When Time permits, I’m actually going to write a series of articles going through the creation of an Aurelia app from start to finish, based on this template, so keep an eye out for those.

Finally, before I go, my session at Leeds didn’t get recorded, however, the version of the talk I did at Developer, Developer, Developer Scotland in Febuary 2018 did, if you want to watch that version, then you can watch it on you tube right here:

Hainton recruitment have asked me if I’ll do this same session in the near future at thier next Newcastle-upon-tyne,  event, keep an eye on my Twitter and Linked-In profiles for the details of the date if you want to come along.



Creating a .NET 4.6.2 Build server on Server 2012

Given that I’ve not written anything original for over a year and a half (More on that in another post) and given I had an hour to spare, I thought I’d quickly go over what I’ve been up to this weekend (Feb 2nd 2017).

As part of a new project I’m involved in, I needed to create a new CI/Build server, and since I’ve had a Dell C6100 sat in the server rack not been used to it’s full potential, I decided now was a good time to put it into use.
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Syncfusion E-Book Number 7

Can you believe it’s 3 years since I wrote my first eBook for the Syncfusion Succinctly series, back in January 2013 Syncfusion released “GIS Succinctly”, I never really though it would go much further than that because I really didn’t believe I had that much to offer as a technical writer.
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My 6th Syncfusion E-Book has been released

So here it is at last, my Syncfusion Succinctly E-Book on CSS3

100 Pages of info all about the latest CSS specification for those wanting to learn it, as pleased as I am with it however, there was a huge amount I had to leave out of it.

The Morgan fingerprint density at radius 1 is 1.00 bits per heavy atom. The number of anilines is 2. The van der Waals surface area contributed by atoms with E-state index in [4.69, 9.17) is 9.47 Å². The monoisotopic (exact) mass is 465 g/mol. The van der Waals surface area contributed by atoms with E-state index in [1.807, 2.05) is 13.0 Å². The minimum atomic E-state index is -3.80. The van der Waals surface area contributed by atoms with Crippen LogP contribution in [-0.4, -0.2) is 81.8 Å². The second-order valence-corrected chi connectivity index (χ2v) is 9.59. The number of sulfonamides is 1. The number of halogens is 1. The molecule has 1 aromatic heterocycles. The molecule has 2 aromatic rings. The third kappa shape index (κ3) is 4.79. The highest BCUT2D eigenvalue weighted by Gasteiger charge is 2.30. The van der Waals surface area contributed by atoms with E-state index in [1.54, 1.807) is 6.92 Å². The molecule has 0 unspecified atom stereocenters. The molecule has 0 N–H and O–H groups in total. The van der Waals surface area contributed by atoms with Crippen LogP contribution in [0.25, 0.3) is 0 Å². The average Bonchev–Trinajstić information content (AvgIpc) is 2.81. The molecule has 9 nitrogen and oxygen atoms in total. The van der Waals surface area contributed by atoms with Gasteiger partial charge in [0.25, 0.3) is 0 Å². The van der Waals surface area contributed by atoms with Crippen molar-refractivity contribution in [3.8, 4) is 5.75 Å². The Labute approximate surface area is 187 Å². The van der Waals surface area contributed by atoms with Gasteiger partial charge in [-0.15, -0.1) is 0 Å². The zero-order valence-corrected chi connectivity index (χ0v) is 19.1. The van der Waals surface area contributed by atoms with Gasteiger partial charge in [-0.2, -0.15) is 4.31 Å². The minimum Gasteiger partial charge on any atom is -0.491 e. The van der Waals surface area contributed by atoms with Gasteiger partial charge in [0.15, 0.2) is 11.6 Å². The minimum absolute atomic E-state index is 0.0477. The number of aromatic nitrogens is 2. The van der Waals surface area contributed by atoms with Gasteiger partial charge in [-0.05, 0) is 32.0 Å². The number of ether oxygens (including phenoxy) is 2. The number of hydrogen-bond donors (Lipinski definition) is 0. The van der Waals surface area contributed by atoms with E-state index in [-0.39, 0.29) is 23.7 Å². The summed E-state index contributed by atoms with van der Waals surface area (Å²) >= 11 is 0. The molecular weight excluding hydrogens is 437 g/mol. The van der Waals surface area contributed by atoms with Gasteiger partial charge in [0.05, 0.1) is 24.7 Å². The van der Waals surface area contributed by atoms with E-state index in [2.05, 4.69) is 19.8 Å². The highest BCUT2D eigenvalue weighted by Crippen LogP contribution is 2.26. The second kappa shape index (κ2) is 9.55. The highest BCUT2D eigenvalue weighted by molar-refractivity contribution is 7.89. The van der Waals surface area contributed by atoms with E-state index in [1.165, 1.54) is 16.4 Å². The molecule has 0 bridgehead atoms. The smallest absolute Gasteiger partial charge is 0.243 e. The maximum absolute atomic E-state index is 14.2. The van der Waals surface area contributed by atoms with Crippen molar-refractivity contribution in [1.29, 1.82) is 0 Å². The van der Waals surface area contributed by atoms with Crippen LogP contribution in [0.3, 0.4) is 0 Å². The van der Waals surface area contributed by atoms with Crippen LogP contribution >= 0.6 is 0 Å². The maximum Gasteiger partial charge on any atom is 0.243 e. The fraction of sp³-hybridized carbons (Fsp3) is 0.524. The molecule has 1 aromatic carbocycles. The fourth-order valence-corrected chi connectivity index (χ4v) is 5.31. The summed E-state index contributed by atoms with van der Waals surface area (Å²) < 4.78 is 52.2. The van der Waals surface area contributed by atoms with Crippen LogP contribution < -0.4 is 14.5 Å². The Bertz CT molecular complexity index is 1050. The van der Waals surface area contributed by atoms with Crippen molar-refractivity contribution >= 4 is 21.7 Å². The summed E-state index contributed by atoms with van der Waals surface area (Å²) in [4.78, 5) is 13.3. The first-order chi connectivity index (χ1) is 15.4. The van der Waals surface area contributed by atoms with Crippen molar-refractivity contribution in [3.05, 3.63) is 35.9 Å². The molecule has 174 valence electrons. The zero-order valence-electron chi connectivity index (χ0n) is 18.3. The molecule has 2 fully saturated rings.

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Postgres never ceases to amaze me

I’ve been using Postgresql for years now, those who know me, know fine well that it’s my absolute favorite database in the whole wide world. Those who know me may also recall I do a lot of GIS and mapping work using Spatial SQL among other things.

For a recent project I was working on, I was required to model a 3D landscape/terrain of a given location.

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An Interview with Crossroads PR

I was recently interviewed by Jennifer Gardner from Crossroads PR for a series of Author Q&A/Profiles commissioned by Syncfusion for their authors in the succinctly range.

Unfortunately my responses where too long for the post to go on the Syncfusion Blog, so they had to be shortened.

Beacuse of that, I’m reproducing the full unedited version here for those who’d like to read it

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HTML5 Validation

I recently got asked what HTML5 validation looks like.

Needless to say this was a bit of a strange question, but as I read on through the question, I realized that is wasn’t a case of not knowing what HTML5 validation looks like, but a case of where jQuery validation stopped and the HTML5 stuff started.

In this quick post, I’m going to briefly cover the HTML5 validation stuff in the hopes it’ll clear a few things up.